Turning now to the book depicting Stavanger’s past, we will be able to follow a path ending up in a position neatly mirroring that of the future in “Solaris Corrected”: Jimmen takes its name from a horse. Together with his owner, he walks the streets of mid-1970s Stavanger, collecting food waste used for pig fodder. Once a week, they empty latrine buckets in those backyards where there are still outhouses. Throughout the poem, the owner and the horse take turns as speaking persona. But even if the owner occasionally expresses himself as if he spoke directly to the horse, there is no indication that they can understand each other. So this is not a dialogue, but rather two dramatic, internal monologues intertwined.

The owner’s language is traditional Stavanger dialect, while the horse’s language might best be described as Old Norse, with simplified syntactic structure and some rather obvious limitations to his vocabulary. As modern Stavanger dialect—like all language in Norway, in Iceland and the Faroe Islands—descends directly from Old Norse, the impression is that the horse’s language is an archaic form of human speech:

Høyrer eg no

gode herren

koma nedåt sti

og burtåt stallen mine heimars.

Han mun opna veggar tvo

og ljoset skal då rida stort

med taumar gull

og munnbet silver. (Rimbereid 2011, 7)

Hear I know

the good master

come down the path

and to stable mine home’s.

He may open walls two

and the light will then ride large

with reins gold

and mouthpiece silver. (Trans. HOA)

The age of horses lasted longer in Norway than most places in Northern Europe. Due to trade restrictions, one needed an import license to buy a car until 1960, and private cars did not become commonplace until a decade later. In 1970, only 70,000 of the 300,000 farms in Norway had a tractor. As the 1970s progressed, motorized vehicles rapidly became all-dominant. One could still see the occasional horse and carriage even in relatively big towns like Stavanger, but by 1975 this would be very rare, and almost have the same function of civilizatoric embarrassment as the aforementioned outhouses.

As man and horse in the time of cars, Jimmen and his owner are living anachronisms. This is underlined when they view the first condeep platform being towed out of Stavanger on its way to the Norwegian oil fields in the North Sea (this happened in 1975). The horse of old times is contrasted with the production of fuel for cars in present age.

Rimbereid makes use of the parallel between the towing boats and the horse in front of the carriage. This is further expanded when Jimmen tries to tow a car with engine trouble, but fails because he is old. The age of the horse is coming to an end, both literally and allegorically.

There are also references to the owner’s sister. In a “muttering” way, as if all readers were intimate with the Stavanger region, it is mentioned that she lives at Dale, but not that Dale is a huge mental hospital. She is religious, knitting for the church bazaar, which means that she is a member of a Free Church congregation. This makes her a form of living anachronism as well. From the 1930s onward, Stavanger was a town with a lot of activity of this kind. But by the 1970s, the active members were senior citizens, typically old ladies, and today most if not all of these religious societies are gone.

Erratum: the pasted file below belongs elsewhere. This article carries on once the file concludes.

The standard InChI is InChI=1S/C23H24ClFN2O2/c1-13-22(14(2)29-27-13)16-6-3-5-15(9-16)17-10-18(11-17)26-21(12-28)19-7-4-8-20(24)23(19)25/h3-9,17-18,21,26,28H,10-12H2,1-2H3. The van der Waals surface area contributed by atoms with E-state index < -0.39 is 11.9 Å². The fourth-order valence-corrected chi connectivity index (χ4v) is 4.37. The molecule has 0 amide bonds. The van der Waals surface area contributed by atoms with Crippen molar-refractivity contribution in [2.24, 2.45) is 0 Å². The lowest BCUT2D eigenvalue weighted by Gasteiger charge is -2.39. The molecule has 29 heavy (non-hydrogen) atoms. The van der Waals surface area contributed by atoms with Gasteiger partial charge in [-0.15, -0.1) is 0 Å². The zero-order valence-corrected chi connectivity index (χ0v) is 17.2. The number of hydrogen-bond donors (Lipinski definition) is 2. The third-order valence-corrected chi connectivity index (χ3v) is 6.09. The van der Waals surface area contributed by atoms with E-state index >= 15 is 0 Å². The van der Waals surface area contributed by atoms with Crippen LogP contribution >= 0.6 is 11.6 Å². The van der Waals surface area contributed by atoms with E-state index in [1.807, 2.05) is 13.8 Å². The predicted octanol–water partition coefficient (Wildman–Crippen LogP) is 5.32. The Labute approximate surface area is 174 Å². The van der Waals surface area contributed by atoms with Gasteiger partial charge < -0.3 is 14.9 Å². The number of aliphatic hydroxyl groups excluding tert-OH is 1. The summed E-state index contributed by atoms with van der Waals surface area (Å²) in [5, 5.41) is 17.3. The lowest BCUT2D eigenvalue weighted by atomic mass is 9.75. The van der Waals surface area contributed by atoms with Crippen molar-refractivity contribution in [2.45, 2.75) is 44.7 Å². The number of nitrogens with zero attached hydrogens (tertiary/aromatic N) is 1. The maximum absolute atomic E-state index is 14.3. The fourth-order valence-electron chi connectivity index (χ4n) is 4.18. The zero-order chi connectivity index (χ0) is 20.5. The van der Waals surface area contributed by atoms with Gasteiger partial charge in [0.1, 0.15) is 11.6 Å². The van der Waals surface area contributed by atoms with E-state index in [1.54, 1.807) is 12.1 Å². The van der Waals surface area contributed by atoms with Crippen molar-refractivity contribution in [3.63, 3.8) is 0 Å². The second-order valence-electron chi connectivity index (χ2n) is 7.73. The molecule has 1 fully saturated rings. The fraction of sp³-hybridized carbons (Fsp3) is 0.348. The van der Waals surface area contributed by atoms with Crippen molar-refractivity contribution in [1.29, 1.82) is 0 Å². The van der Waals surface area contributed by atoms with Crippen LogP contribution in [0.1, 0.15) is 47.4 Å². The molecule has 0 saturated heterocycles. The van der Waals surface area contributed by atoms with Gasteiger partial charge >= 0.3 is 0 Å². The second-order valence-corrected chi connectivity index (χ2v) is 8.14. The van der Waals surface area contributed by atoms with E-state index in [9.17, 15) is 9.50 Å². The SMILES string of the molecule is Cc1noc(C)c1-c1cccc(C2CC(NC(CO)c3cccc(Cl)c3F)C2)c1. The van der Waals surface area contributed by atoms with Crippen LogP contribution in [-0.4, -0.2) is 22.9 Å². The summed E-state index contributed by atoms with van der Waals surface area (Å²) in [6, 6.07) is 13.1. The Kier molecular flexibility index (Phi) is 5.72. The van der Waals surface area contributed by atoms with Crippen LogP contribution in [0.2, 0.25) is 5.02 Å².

As in “Solaris Corrected,” we are introduced to the society through personas who are not describing the topography in the catalogue fashion of the old topographic verse, but rather through monologues which make us see the world from their perspective, not expressively as is the norm from Romanticism onward, but through their observations and their accompanying reflections on them.

The choice of time frame, the dawn of the oil industry in the Stavanger region, is of course no coincidence. By choosing the horse and his owner as the basis for a description of the rapid introduction of a new era in the up to this point rather backward Stavanger region, the poem succeeds in following up on one of the main traits of the old topographic literature: to describe a society as it is changing, and to make both old and new and the contrast between them clear to see.

The world’s first industrial robot was introduced by the Norwegian company Trallfa in 1961. Commercial production followed in 1969, and was moved into a new facility outside Stavanger in 1975—the same year Jimmen and his master observe the first condeep platform. At the end of the poem, Jimmen’s owner seeks out this new factory. When he comes out again, Jimmen is nowhere to be seen, and the owner’s language goes through gradual changes until he speaks like Jimmen has done earlier.

Jimmen has been overtaken by cars. Now his owner is being overtaken by robots. And the untimeliness of his existence is demonstrated through a fall out of the language of the contemporary and into the archaic language of the horse, and of a society long gone. At the same time, there is immense urgency here. Jimmen and the owner are not only confronted with a change, but with a civilizatoric jump from religion and horses to oil and cybernetics.

The mirroring effect of the endings of “Solaris Corrected” and Jimmen are striking. We were presented with a man disappearing at the end of the oil age. Now we are introduced to a man who disappears at the start of the same era. In sum, these two poems constitute a beginning and an end to what is today the identity of Stavanger and of Stavanger people, namely the oil industry and the work related to it.